Columns

Malik ’18: The door is open

By
Opinions Columnist
Monday, October 12, 2015

Every time I visit a professor during office hours, I feel nervous. The most recent time, I felt especially anxious. I was worried that I was wasting my professor’s time, despite the fact that my professor seemed happy to see me and had told me a couple of times that it’s completely okay if I drop by once in a while. Regardless of what I felt before the meeting, afterwards I was very happy that I had stopped by and that I had not let my worries stop me.

It seems to be a pattern for me: decide to visit during office hours, feel bad before, feel okay during the meeting, feel great afterwards. I don’t think I’m alone in having these feelings. A few of my professors have mentioned that they wish more of their students used office hours, and I therefore think that several Brown students may have similar concerns. I will outline why office hours provide extremely useful opportunities for students before offering a few tips to help my peers overcome any hang-ups they might have.

Office hours give students the chance to have one-on-one meetings with faculty members, and this allows for a deeper level of engagement than what takes place during class. During lectures, the instructor has to focus on conveying the lesson to all the students in the room. During sections, the instructor has to facilitate discussion amongst the students around the table. During office hours, the instructor can focus entirely on each student who stops by. Office hours therefore let students who have questions about the class or who need help on assignments get the aid they need.

In addition to letting students receive help, office hours allow students to see their instructors more as people. In the classroom, the instructor usually has to take on the role of a lecturer or a discussion leader. During office hours, the instructor is an instructor, and the student gets a better understanding of who the instructor is and what the instructor is like. In the same way, the instructor can get a better understanding of who the student is and what the student is like. This can make their relationship stronger.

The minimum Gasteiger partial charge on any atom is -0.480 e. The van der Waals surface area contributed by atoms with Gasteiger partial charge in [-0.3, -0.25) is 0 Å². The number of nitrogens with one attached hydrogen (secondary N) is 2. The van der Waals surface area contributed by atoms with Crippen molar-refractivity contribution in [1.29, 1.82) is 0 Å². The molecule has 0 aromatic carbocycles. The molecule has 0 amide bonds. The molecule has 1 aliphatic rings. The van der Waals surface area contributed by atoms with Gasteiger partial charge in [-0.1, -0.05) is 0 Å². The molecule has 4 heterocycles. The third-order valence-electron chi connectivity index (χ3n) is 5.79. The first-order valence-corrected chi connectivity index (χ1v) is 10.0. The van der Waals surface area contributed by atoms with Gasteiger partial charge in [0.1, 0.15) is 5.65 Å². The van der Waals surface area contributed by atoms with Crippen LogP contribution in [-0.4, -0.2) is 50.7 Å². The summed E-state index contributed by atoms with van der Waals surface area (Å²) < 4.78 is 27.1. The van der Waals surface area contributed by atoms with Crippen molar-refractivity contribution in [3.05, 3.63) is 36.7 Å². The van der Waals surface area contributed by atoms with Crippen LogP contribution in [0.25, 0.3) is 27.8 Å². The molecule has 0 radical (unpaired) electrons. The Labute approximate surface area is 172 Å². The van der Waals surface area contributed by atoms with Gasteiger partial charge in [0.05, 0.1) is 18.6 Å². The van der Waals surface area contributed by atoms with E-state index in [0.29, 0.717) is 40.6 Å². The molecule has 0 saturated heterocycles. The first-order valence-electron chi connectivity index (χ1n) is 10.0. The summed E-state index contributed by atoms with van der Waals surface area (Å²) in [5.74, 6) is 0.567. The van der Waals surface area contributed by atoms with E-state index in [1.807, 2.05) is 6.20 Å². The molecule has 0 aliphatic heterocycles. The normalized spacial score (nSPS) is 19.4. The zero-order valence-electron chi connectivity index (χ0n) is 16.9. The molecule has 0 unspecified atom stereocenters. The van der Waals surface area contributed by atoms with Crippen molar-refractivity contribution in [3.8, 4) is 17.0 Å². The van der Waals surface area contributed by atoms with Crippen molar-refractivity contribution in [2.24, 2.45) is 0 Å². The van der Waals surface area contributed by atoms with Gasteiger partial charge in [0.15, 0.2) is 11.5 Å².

Now, I’m not suggesting that students should become buddies with their teachers. The teacher-student dynamic has to remain intact. But I believe that any relationship can improve if both sides know each other better. Students who have a good understanding of their instructors can be more involved in the classroom.

Using office hours to talk to teachers is clearly useful, and for those who have any hang-ups about meeting with instructors, here are a few useful tips based on my personal experiences. It’s a good idea to send a quick email to the instructor before stopping by. In this email, you should express an interest in attending office hours and suggest a particular date and time to meet. Doing this can help ensure that the instructor is available, for he or she might be expecting to meet with other students or planning to do some work during that particular time. By sending an email to schedule a meeting during office hours, you can make sure that the instructor is available and prepared to meet with you.

In this email, you should also briefly explain what you would like to talk about. This will make sure that you don’t get flustered when you show up. This also works as a great way to let the professor prepare for your visit. And despite what I’ve mentioned earlier, the meeting doesn’t have to be confined to just topics covered in the course. During office hours, I have talked about events in the news that were related to the course material. I have also asked for general advice on my academic pursuits and for more specific help on tasks outside of the classroom. The faculty members here have a wealth of knowledge and experience that they can impart, which can help you both inside and outside of the classroom. Again, that is why it’s a good idea to mention what you plan to discuss in the email. By doing so, you can feel more comfortable when you arrive by making sure that it’s okay to discuss matters not directly related to the course.

When the date and time for the meeting is confirmed, show up on time. Be respectful and amiable. Be receptive to what your instructor tells you. If you had specific questions and got them answered, write down what you learned in a notebook immediately after you leave the meeting.

I hope that with these tips, my fellow students will feel more confident about approaching their professors during office hours. Some of my best experiences at Brown have involved meeting my professors. Each time, I have left more informed, knowledgeable and grateful for my professor’s time. I hope that all my fellow students get to have such experiences while at the University.

Ameer Malik ’18 can be reached at ameer_malik@brown.edu.

  • ben

    why is malik still allowed to talk..